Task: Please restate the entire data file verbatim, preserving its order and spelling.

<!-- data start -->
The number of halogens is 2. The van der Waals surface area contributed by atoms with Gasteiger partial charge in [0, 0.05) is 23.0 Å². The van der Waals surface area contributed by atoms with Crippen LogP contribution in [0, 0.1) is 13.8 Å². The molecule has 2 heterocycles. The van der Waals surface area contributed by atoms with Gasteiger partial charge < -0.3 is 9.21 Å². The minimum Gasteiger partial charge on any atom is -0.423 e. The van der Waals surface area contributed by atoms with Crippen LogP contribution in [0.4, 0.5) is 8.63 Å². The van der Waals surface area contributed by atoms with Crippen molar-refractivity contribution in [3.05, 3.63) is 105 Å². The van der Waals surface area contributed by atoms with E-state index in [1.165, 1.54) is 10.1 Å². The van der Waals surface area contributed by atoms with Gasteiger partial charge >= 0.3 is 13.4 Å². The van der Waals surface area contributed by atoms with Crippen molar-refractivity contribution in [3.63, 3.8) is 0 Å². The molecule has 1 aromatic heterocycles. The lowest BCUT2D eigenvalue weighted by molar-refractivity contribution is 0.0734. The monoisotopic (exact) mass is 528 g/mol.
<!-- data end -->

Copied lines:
The number of halogens is 2. The van der Waals surface area contributed by atoms with Gasteiger partial charge in [0, 0.05) is 23.0 Å². The van der Waals surface area contributed by atoms with Crippen LogP contribution in [0, 0.1) is 13.8 Å². The molecule has 2 heterocycles. The van der Waals surface area contributed by atoms with Gasteiger partial charge < -0.3 is 9.21 Å². The minimum Gasteiger partial charge on any atom is -0.423 e. The van der Waals surface area contributed by atoms with Crippen LogP contribution in [0.4, 0.5) is 8.63 Å². The van der Waals surface area contributed by atoms with Crippen molar-refractivity contribution in [3.05, 3.63) is 105 Å². The van der Waals surface area contributed by atoms with E-state index in [1.165, 1.54) is 10.1 Å². The van der Waals surface area contributed by atoms with Gasteiger partial charge >= 0.3 is 13.4 Å². The van der Waals surface area contributed by atoms with Crippen molar-refractivity contribution in [3.63, 3.8) is 0 Å². The molecule has 1 aromatic heterocycles. The lowest BCUT2D eigenvalue weighted by molar-refractivity contribution is 0.0734. The monoisotopic (exact) mass is 528 g/mol.